How should I handle this work situation? Long, insurance-related.

Background: I work in a small office with three doctors, an office manager, a billing person, and myself.
I have worked in this office for nearly three years without insurance. Everyone else in the office does have insurance. Originally, I did not qualify for insurance since I worked part time, that has since changed, and I now work full time. Because of this, the office manager gave me some forms to fill out to get on the company’s insurance. I opted for the family plan since I have a husband and a daughter.

The doctors started dragging their feet about signing the paperwork, and then asking the office manager to show figures comparing single coverage to family coverage. They balked at the cost of adding me, my husband, and our daughter onto the plan. One of the doctors even laughed at the office manager and said, “I can’t afford that!” They asked the insurance person if her husband was covered on her insurance. She said he was and had been for twenty years. The doctors asked the office manager if they could offer me the single insurance, but have me pay the difference myself if I wanted family coverage. The office manager informed them that it was not legal to offer family coverage to one employee, but not the other. The doctors told her they would have to talk about this further.

That was over a week ago, and still, nothing. Is this even worth it? Is there any action I can take? This seems really underhanded, and although I know it’s not personal, it’s offending me more than I’m comfortable with. It’s hard not to take it personally.

I’m appalled that this conversation took place either in front of you or in a way that you heard all about it. That should have been a private conversation between the financial decision makers and no one else.

You should be offended.

Do they have any kind of office policies in writing, like an employee manual? Probably not required in a workplace that’s so small. The only fair thing would be to go ahead with the family coverage for you, or revoke it for everyone. You only have a legal leg to stand on, I think, if they don’t offer you the same coverage that someone else has.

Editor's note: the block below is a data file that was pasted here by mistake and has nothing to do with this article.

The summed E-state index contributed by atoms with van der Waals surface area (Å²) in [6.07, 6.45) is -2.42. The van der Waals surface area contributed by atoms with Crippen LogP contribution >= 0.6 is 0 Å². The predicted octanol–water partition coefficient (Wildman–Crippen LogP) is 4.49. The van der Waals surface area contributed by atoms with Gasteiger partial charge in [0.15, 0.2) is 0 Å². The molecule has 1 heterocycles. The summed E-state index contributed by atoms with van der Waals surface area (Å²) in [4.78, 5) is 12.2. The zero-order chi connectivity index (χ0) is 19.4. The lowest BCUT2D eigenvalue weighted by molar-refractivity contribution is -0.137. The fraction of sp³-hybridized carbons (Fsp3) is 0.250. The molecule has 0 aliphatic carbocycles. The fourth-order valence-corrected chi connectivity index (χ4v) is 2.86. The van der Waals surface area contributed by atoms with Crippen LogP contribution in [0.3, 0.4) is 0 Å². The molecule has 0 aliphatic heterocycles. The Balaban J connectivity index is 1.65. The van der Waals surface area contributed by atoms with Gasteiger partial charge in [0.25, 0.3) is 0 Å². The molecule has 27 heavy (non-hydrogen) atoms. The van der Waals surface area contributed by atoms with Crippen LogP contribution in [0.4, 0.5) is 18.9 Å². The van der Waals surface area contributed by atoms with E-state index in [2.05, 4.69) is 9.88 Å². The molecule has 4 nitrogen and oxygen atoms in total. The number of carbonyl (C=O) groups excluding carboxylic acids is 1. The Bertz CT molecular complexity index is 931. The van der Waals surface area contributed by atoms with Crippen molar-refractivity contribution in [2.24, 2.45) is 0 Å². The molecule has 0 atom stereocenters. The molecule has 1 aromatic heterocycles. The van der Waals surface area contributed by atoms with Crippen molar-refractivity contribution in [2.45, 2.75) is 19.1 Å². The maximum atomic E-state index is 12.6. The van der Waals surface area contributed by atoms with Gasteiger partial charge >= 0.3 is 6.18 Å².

Myself, I would wait a little longer if I thought they were seriously thinking things over and weighing all considerations. If I thought they were just dicking around at this point, I’d push for a decision.

It’s a very small office, and it’s hard for anything to be kept a secret for long. Like it or not, everything comes through the grapevine eventually. It sucks. At this point, I really think they’re dicking around.

If you are eligible now and they aren’t submitting the paperwork then you may be out of luck for another year. If something doesn’t start moving I would be in touch with the department of labor.

What state are you in? Are these pre-tax plans?

I’m in Michigan.
By pre-tax plans, do you mean that the cost is taken out before my paycheck is taxed? If so, then yes. Why?

You might want to start looking for another job. If you file a complaint with the labor board you may need it.

Most people only look at the wage when taking a job. Me I want to know the pay and what the benifits are.

Am I the only one somewhere between amused and appalled that it’s doctors who don’t want to pay the cost of medical insurance (and are shocked by the cost)?

IMO, a week isn’t too long for the partners to digest and get used to the surprisingly high expense they’ve got now, so without other evidence I wouldn’t assume deliberate dicking around yet (it’s human nature to delay facing an unpleasant bill for a week). But you could still gently inquire and help them get to the acceptance stage of grief.

You might want to check the unemployment rate in Michigan…

Insurance plans that are pre-tax are governed by Section 125 of the Internal Revenue Code. These regulations provide strict guidelines about when employees can join or cancel their insurance, how they are offered, etc. All of this information is required to be outlined in the Summary Plan Description.

It sounds like your office manager may know about these regulations, so I would suggest talking to her. If your plan violates these regulations, they could become taxable or even be cancelled by the insurance company.